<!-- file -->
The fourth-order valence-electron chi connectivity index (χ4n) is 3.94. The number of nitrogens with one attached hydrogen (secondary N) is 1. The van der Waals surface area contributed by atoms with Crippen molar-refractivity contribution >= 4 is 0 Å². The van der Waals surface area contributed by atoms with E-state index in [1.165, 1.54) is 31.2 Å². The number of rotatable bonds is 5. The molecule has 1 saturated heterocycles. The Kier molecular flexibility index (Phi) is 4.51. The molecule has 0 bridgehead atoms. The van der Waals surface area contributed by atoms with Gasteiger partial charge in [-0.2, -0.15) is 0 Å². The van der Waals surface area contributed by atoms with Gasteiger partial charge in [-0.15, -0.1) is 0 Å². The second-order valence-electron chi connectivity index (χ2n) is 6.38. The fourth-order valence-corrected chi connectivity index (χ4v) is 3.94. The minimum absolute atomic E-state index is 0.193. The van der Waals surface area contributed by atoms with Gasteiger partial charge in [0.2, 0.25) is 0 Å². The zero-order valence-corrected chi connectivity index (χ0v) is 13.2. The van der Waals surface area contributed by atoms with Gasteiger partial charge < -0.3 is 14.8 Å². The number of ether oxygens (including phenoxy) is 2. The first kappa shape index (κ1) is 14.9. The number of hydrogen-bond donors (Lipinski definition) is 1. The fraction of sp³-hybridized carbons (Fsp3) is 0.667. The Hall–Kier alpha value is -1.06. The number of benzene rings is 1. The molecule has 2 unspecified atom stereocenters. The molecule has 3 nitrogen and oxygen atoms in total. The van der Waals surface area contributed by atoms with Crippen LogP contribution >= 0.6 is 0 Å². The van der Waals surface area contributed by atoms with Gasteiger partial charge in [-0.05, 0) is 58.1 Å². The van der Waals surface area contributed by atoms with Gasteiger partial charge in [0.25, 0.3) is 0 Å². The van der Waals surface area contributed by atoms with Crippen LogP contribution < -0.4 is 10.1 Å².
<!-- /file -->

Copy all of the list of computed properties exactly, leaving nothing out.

The fourth-order valence-electron chi connectivity index (χ4n) is 3.94. The number of nitrogens with one attached hydrogen (secondary N) is 1. The van der Waals surface area contributed by atoms with Crippen molar-refractivity contribution >= 4 is 0 Å². The van der Waals surface area contributed by atoms with E-state index in [1.165, 1.54) is 31.2 Å². The number of rotatable bonds is 5. The molecule has 1 saturated heterocycles. The Kier molecular flexibility index (Phi) is 4.51. The molecule has 0 bridgehead atoms. The van der Waals surface area contributed by atoms with Gasteiger partial charge in [-0.2, -0.15) is 0 Å². The van der Waals surface area contributed by atoms with Gasteiger partial charge in [-0.15, -0.1) is 0 Å². The second-order valence-electron chi connectivity index (χ2n) is 6.38. The fourth-order valence-corrected chi connectivity index (χ4v) is 3.94. The minimum absolute atomic E-state index is 0.193. The van der Waals surface area contributed by atoms with Gasteiger partial charge in [0.2, 0.25) is 0 Å². The zero-order valence-corrected chi connectivity index (χ0v) is 13.2. The van der Waals surface area contributed by atoms with Gasteiger partial charge < -0.3 is 14.8 Å². The number of ether oxygens (including phenoxy) is 2. The first kappa shape index (κ1) is 14.9. The number of hydrogen-bond donors (Lipinski definition) is 1. The fraction of sp³-hybridized carbons (Fsp3) is 0.667. The Hall–Kier alpha value is -1.06. The number of benzene rings is 1. The molecule has 2 unspecified atom stereocenters. The molecule has 3 nitrogen and oxygen atoms in total. The van der Waals surface area contributed by atoms with Crippen LogP contribution >= 0.6 is 0 Å². The van der Waals surface area contributed by atoms with Gasteiger partial charge in [-0.05, 0) is 58.1 Å². The van der Waals surface area contributed by atoms with Gasteiger partial charge in [0.25, 0.3) is 0 Å². The van der Waals surface area contributed by atoms with Crippen LogP contribution < -0.4 is 10.1 Å².